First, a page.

Lack of Ability to Raise Concerns

16.        CARE is extremely concerned that the Bill prevents victims having any right of appeal if their modern slavery claim is or is not processed in Rwanda nor the ability to raise concerns about the support they might or might not receive under Article 13 of the Treaty.[25]

Northern Ireland

17.        We also raise with the Committee the potential that victims in Northern Ireland have additional rights under the Windsor Framework, including ECHR rights removed by this Bill.  The Northern Ireland Human Rights Commissions (NIHRC) argues that the European Trafficking Directive still applies to Northern Ireland under Article 2 of the Northern Ireland Protocol, saying Because the Trafficking Directive protects a subset of ‘victims’ in Northern Ireland, the Trafficking Directive should also fall within the scope of Protocol Article 2.”[26]  The Commission have taken legal action against the UK Government with a 3 day hearing due to start on 29 January 2024.[27]  At Second Reading of the Bill, the Home Secretary recognised, “The point…about differential treatment in different parts of the United Kingdom is one that we are conscious of.”[28]

(12 January 2024)



[1]               Most recently these have included the Nationalities and Borders Act 2022 and the Justice (Sexual Offences and Trafficking Victims) Act (Northern Ireland) 2022

[2]               https://committees.parliament.uk/writtenevidence/119905/pdf/

[3]               Agreement between UK and Rwanda for the provision of an asylum partnership to strengthen internal commitments on the protection of refugees and migrants (publishing.service.gov.uk)

[4]               V.C.L. and A.N. v The United Kingdom, February 2021, para 151.  See also European Court of Human Rights, Guide on Article 4 of the European Convention on Human Rights, para 56, page 16

[5]               ECAT Explanatory Report, 2005, para 62 and 127

[6]               ECAT Explanatory Report, 2005, para 174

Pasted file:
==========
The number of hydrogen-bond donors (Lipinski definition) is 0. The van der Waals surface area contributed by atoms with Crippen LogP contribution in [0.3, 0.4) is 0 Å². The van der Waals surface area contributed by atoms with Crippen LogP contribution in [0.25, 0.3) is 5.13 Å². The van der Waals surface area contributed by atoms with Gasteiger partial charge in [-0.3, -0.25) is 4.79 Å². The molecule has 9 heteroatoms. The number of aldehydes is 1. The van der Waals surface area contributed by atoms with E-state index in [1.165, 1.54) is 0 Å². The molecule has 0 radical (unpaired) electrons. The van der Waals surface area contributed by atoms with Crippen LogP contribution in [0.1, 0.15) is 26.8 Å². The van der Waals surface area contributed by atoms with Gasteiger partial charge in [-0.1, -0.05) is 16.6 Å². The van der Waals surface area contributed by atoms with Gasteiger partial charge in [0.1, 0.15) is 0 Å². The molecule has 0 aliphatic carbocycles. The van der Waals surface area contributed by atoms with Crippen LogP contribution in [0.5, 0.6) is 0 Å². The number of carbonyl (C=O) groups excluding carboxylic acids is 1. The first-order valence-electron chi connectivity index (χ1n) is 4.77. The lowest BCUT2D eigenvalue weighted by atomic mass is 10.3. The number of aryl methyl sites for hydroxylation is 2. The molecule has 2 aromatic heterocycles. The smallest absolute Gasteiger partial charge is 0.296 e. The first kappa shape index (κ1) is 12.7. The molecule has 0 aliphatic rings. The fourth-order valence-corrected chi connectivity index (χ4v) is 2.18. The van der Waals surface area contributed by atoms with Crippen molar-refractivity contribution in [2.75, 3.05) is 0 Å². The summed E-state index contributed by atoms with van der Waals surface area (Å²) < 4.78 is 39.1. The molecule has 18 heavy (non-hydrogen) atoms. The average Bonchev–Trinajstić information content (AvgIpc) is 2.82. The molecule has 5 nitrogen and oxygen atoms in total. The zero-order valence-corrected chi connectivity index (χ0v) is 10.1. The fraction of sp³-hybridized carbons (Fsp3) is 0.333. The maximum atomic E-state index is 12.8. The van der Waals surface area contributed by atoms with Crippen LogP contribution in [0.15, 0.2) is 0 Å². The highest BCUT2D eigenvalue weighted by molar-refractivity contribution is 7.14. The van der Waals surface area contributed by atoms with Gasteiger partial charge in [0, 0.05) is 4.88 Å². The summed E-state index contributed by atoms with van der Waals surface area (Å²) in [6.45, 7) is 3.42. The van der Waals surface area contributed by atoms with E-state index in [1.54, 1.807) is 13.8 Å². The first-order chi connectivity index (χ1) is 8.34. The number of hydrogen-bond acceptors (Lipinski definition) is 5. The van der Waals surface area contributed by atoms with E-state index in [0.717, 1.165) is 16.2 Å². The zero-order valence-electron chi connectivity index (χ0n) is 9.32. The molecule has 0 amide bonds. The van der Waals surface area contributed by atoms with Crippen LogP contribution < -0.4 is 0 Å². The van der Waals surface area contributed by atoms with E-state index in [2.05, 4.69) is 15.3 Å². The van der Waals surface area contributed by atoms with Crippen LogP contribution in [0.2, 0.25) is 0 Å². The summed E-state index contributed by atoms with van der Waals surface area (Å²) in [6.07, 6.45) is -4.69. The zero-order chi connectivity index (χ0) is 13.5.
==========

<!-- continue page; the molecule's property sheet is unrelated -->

[7]               Modern Slavery: Statutory Guidance for England and Wales (under s49 of the Modern Slavery Act 2015) and Non-Statutory Guidance for Scotland and Northern Ireland, version 3.5, October 2023, para 8.20, page 71

[8]               Guidance Note on the entitlement of victims of trafficking, and persons at risk of being trafficked, to international protection, GRETA, (2020)062, para 43, page 13

[9]               https://committees.parliament.uk/publications/40298/documents/196781/default/ June 2023, para 39, page 126

[10]               Explanatory Notes, para 13, pages 5-6

[11]               committees.parliament.uk/oralevidence/14013/pdf/, 13 December 2023, Q80

[12]               See also the Government’s response to the Committee’s recommendations on the IMA, September 2023, page 20

[13]               Modern Slavery: Statutory Guidance, version 3.5, Op Cit, para 14.49, page 132

[14]               Table 19, NRM Statistics July to September 2023,

[15]               https://publications.parliament.uk/pa/bills/cbill/58-03/0262/ECHR%20memo%20Illegal%20Migration%20Bill%20FINAL.pdf para 46, page 10

[16]               Law No. 51/2018 of 13/08/2018 relating to the prevention, suppression, and punishment of trafficking in persons and exploitation of others (Rwanda.  See Gazette of 24/9/2018, pages 90-131

              NAR.IOM_.GOV_Understanding-Human-Trafficking-in-Rwanda-Causes-Effects-and-Impact-Baseline-Report.pdf (neveragainrwanda.org) 2019

[17]               https://www.state.gov/reports/2023-trafficking-in-persons-report/rwanda/

[18]               https://www.state.gov/wp-content/uploads/2022/04/337308-2022-TIP-REPORT-inaccessible.pdf pages 468-470

[19]               https://assets.publishing.service.gov.uk/media/657850ff254aaa000d050b07/Policy_Statement_-_Safety_of_Rwanda__Asylum_and_Immigration__Bill.pdf 12 December 2023, para 133

[20]               RWA CPIN Review of asylum processing - human rights information (publishing.service.gov.uk), Version 1, May 2022, section 8.6, pages 55-58),               

[21]               UN Human Rights Council: Universal Periodic Review Adoption – Rwanda - GOV.UK (www.gov.uk) 8 July 2021

[22]               United Nations, Human Rights Council, Report of the Working Group on the Universal Periodic Review: Rwanda. A/HRC/47/14, March 2021, para 135.46, page 20

[23]               Ibid, para 83, page 24

[24]               Ibid, para 83, page 24

[25]               Clause 2(4)(b)-(c)

[26]                             Joint NIHRC / ECNI Briefing Paper on the Modern Slavery and Human Trafficking and Electronic Travel Authorisation provisions in the Nationality and Borders Bill, January 2022, para 3.2, page 6

[27]               Illegal Migration Act challenge Factsheet | Northern Ireland Human Rights Commission (nihrc.org) 7 December 2023

              Northern Ireland Human Rights Commission begins a legal challenge of the Illegal Migration Act | Northern Ireland Human Rights Commission (nihrc.org) 3 October 2023

[28]               Hansard, Second Reading, 12 December 2023, col 749